Development threatens Galapagos Islands

Officials in Ecuador are worried about the recent discovery of a foreign iguana and turtle on the Galapagos Islands.

The inspiration for Charles Darwin's theory of evolution, the islands 600 miles off the Ecuadorean coast are constantly under attack from foreign species, the BBC reports.

Sadly efforts to preserve the unique ecology of the Galapagos is constantly being challenged by a booming tourist industry, fishermen and a growing number of migrants from the mainland.

Despite inspections of all incoming ships and planes, an iguana and a turtle that most likely came from the mainland of South America were spotted.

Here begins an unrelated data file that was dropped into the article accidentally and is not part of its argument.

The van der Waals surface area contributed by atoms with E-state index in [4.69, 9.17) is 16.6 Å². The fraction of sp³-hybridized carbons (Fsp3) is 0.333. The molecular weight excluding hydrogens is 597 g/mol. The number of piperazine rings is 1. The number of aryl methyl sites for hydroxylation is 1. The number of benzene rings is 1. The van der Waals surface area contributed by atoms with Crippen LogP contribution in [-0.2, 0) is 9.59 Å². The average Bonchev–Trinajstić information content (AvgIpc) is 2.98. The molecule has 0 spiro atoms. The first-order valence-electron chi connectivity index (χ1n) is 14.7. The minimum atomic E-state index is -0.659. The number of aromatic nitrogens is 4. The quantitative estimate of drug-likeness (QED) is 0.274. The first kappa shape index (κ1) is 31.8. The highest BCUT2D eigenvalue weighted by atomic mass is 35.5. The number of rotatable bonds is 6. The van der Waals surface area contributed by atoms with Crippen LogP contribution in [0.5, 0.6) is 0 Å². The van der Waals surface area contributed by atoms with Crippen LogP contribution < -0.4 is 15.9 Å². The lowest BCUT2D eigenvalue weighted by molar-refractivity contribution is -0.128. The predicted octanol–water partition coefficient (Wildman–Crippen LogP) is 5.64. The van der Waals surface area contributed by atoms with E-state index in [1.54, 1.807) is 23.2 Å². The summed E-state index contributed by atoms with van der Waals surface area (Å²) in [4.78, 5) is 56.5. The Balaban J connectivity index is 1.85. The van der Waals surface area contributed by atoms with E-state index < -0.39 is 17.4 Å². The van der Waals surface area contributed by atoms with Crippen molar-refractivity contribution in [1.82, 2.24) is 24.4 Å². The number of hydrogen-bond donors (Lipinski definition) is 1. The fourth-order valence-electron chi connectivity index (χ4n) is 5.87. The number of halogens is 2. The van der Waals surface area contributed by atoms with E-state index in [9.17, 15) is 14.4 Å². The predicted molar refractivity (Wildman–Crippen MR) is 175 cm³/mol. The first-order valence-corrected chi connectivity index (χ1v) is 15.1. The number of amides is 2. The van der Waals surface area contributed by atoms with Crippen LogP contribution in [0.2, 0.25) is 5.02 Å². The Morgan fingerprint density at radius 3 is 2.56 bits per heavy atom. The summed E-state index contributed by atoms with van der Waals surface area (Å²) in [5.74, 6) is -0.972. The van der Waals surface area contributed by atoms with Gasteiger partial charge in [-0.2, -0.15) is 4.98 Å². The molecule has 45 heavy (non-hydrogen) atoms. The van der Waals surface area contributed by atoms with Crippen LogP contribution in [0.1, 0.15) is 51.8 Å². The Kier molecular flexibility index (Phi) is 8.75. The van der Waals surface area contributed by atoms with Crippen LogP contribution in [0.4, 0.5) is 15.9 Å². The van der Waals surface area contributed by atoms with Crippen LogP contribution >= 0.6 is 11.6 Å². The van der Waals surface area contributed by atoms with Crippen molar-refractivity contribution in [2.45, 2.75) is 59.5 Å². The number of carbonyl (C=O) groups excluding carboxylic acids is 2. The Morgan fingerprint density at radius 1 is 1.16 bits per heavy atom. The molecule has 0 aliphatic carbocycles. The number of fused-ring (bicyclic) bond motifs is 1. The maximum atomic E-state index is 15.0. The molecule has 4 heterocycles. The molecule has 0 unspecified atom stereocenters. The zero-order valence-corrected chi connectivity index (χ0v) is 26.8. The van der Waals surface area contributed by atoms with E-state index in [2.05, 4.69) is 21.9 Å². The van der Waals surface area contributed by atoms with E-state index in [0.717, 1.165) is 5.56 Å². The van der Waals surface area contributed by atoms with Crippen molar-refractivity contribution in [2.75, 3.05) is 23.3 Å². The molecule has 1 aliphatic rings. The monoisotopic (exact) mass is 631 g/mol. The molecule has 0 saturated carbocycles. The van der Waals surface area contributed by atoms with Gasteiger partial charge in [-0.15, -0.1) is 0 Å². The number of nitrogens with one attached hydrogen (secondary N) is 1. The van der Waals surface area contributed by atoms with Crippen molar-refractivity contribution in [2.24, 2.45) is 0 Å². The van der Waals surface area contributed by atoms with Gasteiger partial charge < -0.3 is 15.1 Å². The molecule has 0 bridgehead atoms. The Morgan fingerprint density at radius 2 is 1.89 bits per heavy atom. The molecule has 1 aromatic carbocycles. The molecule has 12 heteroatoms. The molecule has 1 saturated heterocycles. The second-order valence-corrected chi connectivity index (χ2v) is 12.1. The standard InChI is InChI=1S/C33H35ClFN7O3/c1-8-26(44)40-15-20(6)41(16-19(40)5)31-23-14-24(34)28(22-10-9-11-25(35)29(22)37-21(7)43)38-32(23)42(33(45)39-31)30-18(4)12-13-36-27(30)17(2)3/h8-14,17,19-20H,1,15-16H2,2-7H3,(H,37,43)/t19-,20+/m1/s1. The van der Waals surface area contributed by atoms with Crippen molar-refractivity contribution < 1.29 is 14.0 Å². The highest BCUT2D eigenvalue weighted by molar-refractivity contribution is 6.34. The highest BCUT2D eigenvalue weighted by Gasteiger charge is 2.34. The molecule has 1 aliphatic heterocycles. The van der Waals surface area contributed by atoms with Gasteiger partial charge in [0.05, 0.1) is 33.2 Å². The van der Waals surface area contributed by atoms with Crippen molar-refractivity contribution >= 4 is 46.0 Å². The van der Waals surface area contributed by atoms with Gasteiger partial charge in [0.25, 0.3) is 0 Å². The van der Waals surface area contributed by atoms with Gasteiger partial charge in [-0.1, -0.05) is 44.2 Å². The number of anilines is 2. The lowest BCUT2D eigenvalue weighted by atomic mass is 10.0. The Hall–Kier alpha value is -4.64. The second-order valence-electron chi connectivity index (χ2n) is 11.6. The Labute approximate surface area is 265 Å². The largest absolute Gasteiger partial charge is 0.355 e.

Officials say the iguana is particularly worrisome since it is the type which breeds rapidly and could compete with indigenous varieties.

Naturalists are currently working to eradicate thousands of feral goats which pose a direct threat to the giant Galapagos tortoise.

Copyright 2006 by United Press International


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Citation: Development threatens Galapagos Islands (2006, August 25) retrieved 19 January 2020 from https://phys.org/news/2006-08-threatens-galapagos-islands.html
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